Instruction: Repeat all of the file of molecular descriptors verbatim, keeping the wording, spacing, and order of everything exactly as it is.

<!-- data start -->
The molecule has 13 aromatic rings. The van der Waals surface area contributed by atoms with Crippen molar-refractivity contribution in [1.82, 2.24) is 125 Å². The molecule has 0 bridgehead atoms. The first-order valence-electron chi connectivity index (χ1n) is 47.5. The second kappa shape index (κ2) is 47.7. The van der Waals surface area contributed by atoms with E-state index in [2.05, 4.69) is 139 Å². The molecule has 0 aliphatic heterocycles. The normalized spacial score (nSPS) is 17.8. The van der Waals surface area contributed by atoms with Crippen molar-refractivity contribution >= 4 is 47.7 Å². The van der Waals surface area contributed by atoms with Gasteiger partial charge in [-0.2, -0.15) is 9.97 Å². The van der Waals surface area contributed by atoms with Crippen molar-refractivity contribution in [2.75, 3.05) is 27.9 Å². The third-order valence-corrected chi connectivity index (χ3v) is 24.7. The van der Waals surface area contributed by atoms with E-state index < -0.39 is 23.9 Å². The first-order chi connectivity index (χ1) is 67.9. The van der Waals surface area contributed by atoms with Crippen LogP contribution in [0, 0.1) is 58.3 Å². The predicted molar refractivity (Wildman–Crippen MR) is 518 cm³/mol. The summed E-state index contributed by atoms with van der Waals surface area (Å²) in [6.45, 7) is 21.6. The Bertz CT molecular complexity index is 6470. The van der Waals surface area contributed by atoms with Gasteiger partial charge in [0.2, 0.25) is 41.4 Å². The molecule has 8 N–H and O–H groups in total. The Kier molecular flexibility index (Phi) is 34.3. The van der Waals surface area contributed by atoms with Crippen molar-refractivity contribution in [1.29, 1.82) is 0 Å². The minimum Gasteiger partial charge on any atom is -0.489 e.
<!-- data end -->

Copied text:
The molecule has 13 aromatic rings. The van der Waals surface area contributed by atoms with Crippen molar-refractivity contribution in [1.82, 2.24) is 125 Å². The molecule has 0 bridgehead atoms. The first-order valence-electron chi connectivity index (χ1n) is 47.5. The second kappa shape index (κ2) is 47.7. The van der Waals surface area contributed by atoms with E-state index in [2.05, 4.69) is 139 Å². The molecule has 0 aliphatic heterocycles. The normalized spacial score (nSPS) is 17.8. The van der Waals surface area contributed by atoms with Crippen molar-refractivity contribution >= 4 is 47.7 Å². The van der Waals surface area contributed by atoms with Gasteiger partial charge in [-0.2, -0.15) is 9.97 Å². The van der Waals surface area contributed by atoms with Crippen molar-refractivity contribution in [2.75, 3.05) is 27.9 Å². The third-order valence-corrected chi connectivity index (χ3v) is 24.7. The van der Waals surface area contributed by atoms with E-state index < -0.39 is 23.9 Å². The first-order chi connectivity index (χ1) is 67.9. The van der Waals surface area contributed by atoms with Crippen LogP contribution in [0, 0.1) is 58.3 Å². The predicted molar refractivity (Wildman–Crippen MR) is 518 cm³/mol. The summed E-state index contributed by atoms with van der Waals surface area (Å²) in [6.45, 7) is 21.6. The Bertz CT molecular complexity index is 6470. The van der Waals surface area contributed by atoms with Gasteiger partial charge in [0.2, 0.25) is 41.4 Å². The molecule has 8 N–H and O–H groups in total. The Kier molecular flexibility index (Phi) is 34.3. The van der Waals surface area contributed by atoms with Crippen molar-refractivity contribution in [1.29, 1.82) is 0 Å². The minimum Gasteiger partial charge on any atom is -0.489 e.